CALGARY — Short-term year-over-year price growth expectations for the Calgary resale housing market are between five and 6.9 per cent, according to the Conference Board of Canada.
In a report released Thursday, the board said the average sale price in Calgary was $423,917 in April, up 4.6 per cent from last year.
The seasonally-adjusted annual rate of sales was flat at 28,548 while listings dropped by 1.6 per cent to 44,364.
The board listed Calgary as a balanced market.
Edmonton’s short-term year-over-year price growth expectations were three to 4.9 per cent.
The seasonally-adjusted annual rate of sales in Edmonton was 17,100, down 8.6 per cent from a year ago while the average sale price moved up by 1.0 per cent to $339,408. Listings were off by 8.5 per cent to 29,232.
Edmonton as well was listed as a balanced market.
Transactions were below their April 2012 levels in 24 of 28 markets in Canada, with 21 reporting a drop of five per cent or more.
Listings fell from a year ago in 14 markets.
50% of Canadians feel prices will increase
By Mario Toneguzzi, Calgary Herald May 16, 2013
CALGARY — Continued low interest rates are having a positive impact on the Canadian recreational real estate market, says a survey by Royal LePage.
The survey, which polled Canadians across the country who either currently own or intend to purchase a recreational property within the next five years, found that 82 per cent say interest rates will influence their decision to purchase a recreational property — and 58 per cent feel added urgency to buy a recreational property while interest rates are low.
The survey also revealed that 50 per cent indicated that prices will increase and 32 per cent said they will stay the same.
“Despite financial and economic uncertainty, or perhaps because of it, we have found that the enduring value of recreational properties is widely-recognized by Canadians,” said Phil Soper, president and chief executive of Royal LePage Real Estate Services. “In contrast to our large urban centres, where home prices shot up in recent years before rapidly cooling in 2013, the recreational property market has remained remarkably stable and resilient.”
Royal LePage said the average price range for a standard waterfront, land access cottage of 1,000 square feet, three bedrooms and on a 100-foot lot, is $110,000 to $650,000 in Alberta while the national average is $177,500 to $625,500.
Royal LePage said properties on a lake are by far the leading property type, with almost half (41 per cent) of those planning to buy indicating that this is their first choice, followed by a property in the mountains or woods(17 per cent) and a condominium in a recreational community (13 per cent).
Strong price gains put some potential buyers on the fence: BMO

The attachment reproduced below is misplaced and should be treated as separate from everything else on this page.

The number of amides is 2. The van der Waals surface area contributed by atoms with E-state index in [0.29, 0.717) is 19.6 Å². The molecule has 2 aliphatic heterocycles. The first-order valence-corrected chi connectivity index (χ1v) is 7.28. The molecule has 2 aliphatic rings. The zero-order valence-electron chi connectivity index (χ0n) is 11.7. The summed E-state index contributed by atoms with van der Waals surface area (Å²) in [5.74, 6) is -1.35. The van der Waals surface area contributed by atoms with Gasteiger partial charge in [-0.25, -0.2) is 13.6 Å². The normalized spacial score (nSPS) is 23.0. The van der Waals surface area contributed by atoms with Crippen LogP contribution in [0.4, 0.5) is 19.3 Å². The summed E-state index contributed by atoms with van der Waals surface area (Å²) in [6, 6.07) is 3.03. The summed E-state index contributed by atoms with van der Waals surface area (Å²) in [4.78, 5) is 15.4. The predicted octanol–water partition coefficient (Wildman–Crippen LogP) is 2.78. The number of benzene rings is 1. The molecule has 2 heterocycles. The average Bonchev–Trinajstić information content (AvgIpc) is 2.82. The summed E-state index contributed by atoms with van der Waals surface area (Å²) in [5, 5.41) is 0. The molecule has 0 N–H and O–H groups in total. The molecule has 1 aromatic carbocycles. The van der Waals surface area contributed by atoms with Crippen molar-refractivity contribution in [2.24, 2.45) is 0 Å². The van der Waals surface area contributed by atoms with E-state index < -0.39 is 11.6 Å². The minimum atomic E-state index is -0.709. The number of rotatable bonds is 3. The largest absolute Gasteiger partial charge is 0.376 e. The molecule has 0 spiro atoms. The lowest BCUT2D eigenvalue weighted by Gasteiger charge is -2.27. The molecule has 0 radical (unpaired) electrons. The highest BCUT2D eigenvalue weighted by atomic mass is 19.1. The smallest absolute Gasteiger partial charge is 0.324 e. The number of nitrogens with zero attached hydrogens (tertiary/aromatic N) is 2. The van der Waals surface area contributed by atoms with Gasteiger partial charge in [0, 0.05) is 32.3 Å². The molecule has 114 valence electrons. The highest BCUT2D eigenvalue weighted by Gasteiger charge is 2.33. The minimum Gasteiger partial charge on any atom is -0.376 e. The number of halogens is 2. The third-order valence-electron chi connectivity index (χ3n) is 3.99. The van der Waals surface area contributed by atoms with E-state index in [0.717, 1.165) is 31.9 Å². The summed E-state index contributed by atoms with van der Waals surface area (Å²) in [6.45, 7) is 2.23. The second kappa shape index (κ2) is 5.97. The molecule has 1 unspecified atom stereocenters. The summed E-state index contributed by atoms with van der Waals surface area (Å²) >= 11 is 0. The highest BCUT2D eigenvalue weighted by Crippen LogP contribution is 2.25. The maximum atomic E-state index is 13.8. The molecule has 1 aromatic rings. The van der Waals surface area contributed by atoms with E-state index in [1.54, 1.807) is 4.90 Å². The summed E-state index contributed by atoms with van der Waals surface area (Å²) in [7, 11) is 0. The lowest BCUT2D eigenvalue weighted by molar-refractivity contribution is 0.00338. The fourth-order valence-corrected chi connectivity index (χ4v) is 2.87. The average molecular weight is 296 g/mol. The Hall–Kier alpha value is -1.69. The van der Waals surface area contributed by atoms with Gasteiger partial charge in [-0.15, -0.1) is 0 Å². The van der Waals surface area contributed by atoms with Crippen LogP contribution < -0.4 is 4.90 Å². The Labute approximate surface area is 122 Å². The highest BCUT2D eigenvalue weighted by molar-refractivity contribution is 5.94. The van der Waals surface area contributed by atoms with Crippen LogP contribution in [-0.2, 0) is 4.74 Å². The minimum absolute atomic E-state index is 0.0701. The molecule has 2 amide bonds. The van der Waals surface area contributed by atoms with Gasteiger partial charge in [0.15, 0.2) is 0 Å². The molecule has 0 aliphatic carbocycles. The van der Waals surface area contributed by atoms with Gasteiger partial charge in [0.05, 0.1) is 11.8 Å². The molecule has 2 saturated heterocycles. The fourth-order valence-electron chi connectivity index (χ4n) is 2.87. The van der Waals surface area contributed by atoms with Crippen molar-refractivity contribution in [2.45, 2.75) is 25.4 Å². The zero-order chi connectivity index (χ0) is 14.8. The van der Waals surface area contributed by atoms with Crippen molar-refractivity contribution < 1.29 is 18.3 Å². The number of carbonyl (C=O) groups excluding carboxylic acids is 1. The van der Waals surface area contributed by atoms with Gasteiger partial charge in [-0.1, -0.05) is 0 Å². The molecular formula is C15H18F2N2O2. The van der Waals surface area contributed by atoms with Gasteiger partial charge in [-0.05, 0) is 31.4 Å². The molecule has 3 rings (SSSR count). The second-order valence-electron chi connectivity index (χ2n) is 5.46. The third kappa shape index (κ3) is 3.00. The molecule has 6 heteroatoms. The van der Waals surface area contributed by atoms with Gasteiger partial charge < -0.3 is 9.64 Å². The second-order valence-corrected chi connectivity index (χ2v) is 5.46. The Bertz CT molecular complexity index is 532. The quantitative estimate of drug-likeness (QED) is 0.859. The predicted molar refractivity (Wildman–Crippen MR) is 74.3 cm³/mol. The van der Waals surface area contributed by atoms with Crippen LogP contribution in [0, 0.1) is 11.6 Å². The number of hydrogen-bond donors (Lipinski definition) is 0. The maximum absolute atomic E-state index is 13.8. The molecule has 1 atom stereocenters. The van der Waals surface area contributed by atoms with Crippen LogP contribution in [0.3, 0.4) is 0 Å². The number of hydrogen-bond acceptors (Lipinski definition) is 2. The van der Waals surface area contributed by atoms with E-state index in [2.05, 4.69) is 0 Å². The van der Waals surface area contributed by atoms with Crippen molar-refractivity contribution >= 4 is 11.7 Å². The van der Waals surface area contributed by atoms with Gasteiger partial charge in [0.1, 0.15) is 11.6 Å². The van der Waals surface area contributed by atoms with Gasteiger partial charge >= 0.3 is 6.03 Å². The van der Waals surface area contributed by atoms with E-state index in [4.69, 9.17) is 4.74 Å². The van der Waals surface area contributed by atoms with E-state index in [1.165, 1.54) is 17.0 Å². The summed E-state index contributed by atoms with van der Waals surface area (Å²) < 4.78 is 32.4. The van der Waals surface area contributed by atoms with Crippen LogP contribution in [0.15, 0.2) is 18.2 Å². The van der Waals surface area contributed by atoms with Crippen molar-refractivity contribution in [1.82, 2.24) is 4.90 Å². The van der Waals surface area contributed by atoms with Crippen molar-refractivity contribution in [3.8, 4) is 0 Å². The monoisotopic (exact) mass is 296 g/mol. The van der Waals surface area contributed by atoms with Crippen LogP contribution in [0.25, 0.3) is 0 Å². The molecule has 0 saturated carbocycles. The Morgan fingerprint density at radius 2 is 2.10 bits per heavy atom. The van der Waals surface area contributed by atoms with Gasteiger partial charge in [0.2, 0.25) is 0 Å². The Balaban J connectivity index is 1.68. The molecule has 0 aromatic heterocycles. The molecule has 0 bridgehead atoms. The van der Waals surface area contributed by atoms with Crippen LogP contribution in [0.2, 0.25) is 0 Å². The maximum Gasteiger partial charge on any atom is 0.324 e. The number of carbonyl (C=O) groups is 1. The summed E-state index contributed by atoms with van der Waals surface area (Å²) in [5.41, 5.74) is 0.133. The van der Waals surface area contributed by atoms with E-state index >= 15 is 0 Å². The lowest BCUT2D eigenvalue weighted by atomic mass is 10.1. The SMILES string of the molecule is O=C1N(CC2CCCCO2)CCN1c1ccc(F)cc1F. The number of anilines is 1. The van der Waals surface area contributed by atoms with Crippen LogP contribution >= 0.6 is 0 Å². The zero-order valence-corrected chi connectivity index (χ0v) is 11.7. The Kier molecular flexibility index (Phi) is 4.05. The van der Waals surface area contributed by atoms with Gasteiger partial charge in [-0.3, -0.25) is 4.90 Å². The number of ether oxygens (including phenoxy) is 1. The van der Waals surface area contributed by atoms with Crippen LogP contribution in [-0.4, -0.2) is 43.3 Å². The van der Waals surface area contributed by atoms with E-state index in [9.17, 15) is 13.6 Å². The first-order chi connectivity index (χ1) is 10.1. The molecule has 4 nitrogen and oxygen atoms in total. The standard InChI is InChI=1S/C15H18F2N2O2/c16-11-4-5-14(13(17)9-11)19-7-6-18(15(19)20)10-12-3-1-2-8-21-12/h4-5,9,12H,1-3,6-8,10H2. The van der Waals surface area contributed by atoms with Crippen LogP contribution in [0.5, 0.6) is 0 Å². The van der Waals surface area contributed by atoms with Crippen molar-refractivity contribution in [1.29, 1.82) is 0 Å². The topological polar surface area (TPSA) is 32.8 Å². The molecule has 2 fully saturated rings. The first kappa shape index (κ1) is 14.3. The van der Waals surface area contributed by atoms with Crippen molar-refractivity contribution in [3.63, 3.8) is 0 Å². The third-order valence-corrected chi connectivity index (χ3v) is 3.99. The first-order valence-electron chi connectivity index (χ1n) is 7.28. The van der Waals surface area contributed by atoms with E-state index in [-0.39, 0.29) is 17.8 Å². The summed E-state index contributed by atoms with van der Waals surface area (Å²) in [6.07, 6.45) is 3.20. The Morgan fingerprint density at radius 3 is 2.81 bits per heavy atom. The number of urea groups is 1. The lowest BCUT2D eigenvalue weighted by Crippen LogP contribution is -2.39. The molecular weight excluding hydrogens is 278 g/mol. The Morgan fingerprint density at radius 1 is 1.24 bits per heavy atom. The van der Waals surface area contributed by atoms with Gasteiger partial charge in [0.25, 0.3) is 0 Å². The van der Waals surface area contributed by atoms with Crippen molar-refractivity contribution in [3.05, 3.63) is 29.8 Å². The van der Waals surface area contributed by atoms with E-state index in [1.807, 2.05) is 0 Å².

By Mario Toneguzzi, Calgary HeraldMay 22, 2013 9:03 AM
CALGARY — Fewer Calgary homeowners intend to buy a property in the next five years, according to the BMO Housing Confidence Report released on Wednesday.
The report said plans to buy in Calgary have decreased by 13 per cent since the fall (39 per cent versus 52 per cent).
In Calgary, the 12-month price expectations have dropped to 2.1 per cent from 2.4 per cent in the fall.
Sal Guatieri, senior economist with BMO Capital Markets, said “in Calgary, strong price gains appear to have put some potential buyers on the fence.”
According to the Calgary Real Estate Board, month-to-date until May 21, there have been 1,658 MLS sales in the city, up 3.95 per cent from the same period a year ago. The median price has risen by 3.97 per cent to $405,500 and the average price has increased by 2.69 per cent to $458,355.
Nationally, 48 per cent of Canadian homeowners intend to buy a property in the next five years – mostly unchanged from fall 2012 – signalling a high level of confidence in Canada’s housing market is continuing into 2013, said BMO.“The relative strength of the Canadian housing market continues to bolster homeowners confidence, while improving affordability across all regions reflects that Canadians are making responsible choices when it comes to financing a home,” said Martin Nel, vice-president of lending and investments for BMO Bank of Montreal.BMO’s second semi-annual report, conducted by Pollara, tracks confidence in Canada’s housing market among Canadian homeowners by measuring intentions to buy or sell, price expectations and overall mortgage affordability. The report found: close to half of all homeowners under 40 intend to purchase a larger home within the next five years (46 per cent), and are three times more likely to move to a more expensive rather than a less expensive neighbourhood (24 per cent versus eight per cent); 10 per cent of homeowners plan to buy a recreational property in the next five years, down two points from last fall; and homeowners planning to buy an investment property have declined to six per cent from eight per cent last fall.